The histological characteristics of LGGs are diverse, and approximately 31.1% of these lesions consist of low-grade astrocytomas, oligodendrogliomas, and ependymomas. There are also LGGs of mixed histological characteristics of which oligoastrocytoma occurs most commonly. Although some LGGs such as pilocytic astrocytomas and ependymomas show limited infiltrative growth, most of these lesions diffusely invade brain tissue. The prognosis and treatment for these infiltrating LGGs have been the subject of much controversy in the literature. Patient age, presence of neurological deficit, tumor size and extension across the midline, and histological subtype (in particular, the presence of an oligodendroglioma component) appear to be the most important prognostic factors.2,17 Overall median survival in patients with infiltrative LGGs is between 3 and 9 years.17,18
Infiltrative LGGs are known to dedifferentiate to more aggressive histological characteristics. The incidence of malignant tumor transformation in various clinical series has ranged from 13 to 86%.1,10,12,13,15,16 In many of these studies, however, malignant transformation is not well documented. Deficiencies in histological data from repeated surgeries and substantial differences in tumor grading systems that define permissible anaplastic features for the diagnosis of an LGG may account for the wide range of transformation rates. In addition, many of these patients received radiation therapy and/or chemotherapy, which may have interfered with histological interpretation and confounded the natural progression of the LGG.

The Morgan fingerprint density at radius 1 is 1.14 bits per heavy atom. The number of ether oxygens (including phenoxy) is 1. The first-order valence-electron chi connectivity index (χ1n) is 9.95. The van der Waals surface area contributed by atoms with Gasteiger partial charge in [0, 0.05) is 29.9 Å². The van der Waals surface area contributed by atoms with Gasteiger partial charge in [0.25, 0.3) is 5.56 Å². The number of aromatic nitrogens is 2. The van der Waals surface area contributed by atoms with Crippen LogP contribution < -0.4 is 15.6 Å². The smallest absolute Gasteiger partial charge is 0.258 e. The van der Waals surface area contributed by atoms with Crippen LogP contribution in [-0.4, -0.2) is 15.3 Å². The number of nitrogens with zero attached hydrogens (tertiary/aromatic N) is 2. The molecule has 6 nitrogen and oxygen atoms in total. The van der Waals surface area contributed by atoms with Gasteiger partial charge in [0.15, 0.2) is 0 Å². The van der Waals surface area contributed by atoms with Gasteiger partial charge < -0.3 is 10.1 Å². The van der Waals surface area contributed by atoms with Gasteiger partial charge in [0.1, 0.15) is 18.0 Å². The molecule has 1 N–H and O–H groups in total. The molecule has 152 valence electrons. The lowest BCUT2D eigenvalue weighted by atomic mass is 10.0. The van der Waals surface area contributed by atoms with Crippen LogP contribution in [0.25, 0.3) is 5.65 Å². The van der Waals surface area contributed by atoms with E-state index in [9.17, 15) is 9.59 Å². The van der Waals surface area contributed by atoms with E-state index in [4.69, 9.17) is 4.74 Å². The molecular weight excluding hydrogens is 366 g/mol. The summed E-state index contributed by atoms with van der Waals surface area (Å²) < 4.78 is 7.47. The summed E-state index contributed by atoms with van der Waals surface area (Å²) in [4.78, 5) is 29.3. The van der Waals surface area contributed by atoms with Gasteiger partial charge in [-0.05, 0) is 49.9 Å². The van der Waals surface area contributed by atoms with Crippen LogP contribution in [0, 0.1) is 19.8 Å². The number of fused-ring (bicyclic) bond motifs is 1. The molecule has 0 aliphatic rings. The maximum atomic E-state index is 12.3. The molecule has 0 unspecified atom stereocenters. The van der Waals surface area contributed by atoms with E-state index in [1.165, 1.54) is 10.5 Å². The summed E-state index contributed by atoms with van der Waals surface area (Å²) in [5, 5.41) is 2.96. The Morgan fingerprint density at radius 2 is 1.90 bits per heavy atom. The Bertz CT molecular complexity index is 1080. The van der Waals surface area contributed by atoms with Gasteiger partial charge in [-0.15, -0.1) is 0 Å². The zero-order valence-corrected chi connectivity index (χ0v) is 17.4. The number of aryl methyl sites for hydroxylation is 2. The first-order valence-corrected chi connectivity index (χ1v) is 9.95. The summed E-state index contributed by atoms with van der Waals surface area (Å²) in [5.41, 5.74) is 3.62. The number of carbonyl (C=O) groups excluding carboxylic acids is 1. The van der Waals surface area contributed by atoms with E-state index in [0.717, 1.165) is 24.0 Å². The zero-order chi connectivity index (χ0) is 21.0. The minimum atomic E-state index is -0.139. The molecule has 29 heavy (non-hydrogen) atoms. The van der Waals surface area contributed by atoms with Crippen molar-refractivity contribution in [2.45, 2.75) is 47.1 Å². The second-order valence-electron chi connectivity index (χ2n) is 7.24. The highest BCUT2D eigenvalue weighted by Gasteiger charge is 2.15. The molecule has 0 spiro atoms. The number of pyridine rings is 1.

The aim of this study was to determine the rate of and factors influencing tumor progression as well as to analyze malignant transformation in a well-defined cohort of adult patients who had undergone repeated operations without confounding therapy by using a uniform histological grading system in the era of MR imaging.
We acknowledge Kim Yee for technical assistance.
Piepmeier JM: Observations on the current treatment of low-grade astrocytic tumors of the cerebral hemispheres. J Neurosurg 67:177–1811987Piepmeier JM: Observations on the current treatment of low-grade astrocytic tumors of the cerebral hemispheres. J Neurosurg 67:
Shaw EArusell RScheithauer Bet al: Prospective randomized trial of low-versus high-dose radiation therapy in adults with supratentorial low-grade glioma: initial report of a North Central Cancer Treatment Group/Radiation Therapy Oncology Group/Eastern Cooperative Oncology Group study. J Clin Oncol 20:2267–22762002J Clin Oncol 20:
Steiger HJMarkwalder RVSeiler RWet al: Early prognosis of supratentorial grade 2 astrocytomas in adult patients after resection or stereotactic biopsy. An analysis of 50 cases operated on between 1984 and 1988. Acta Neurochir 106:99–1051990Acta Neurochir 106:
This research was supported by the National Institutes of Health Grant No. T32CA09291.
The results of this study were presented in part at the scientific session of the American Association of Neurological Surgeons meeting in Toronto, Ontario, Canada, April 2001.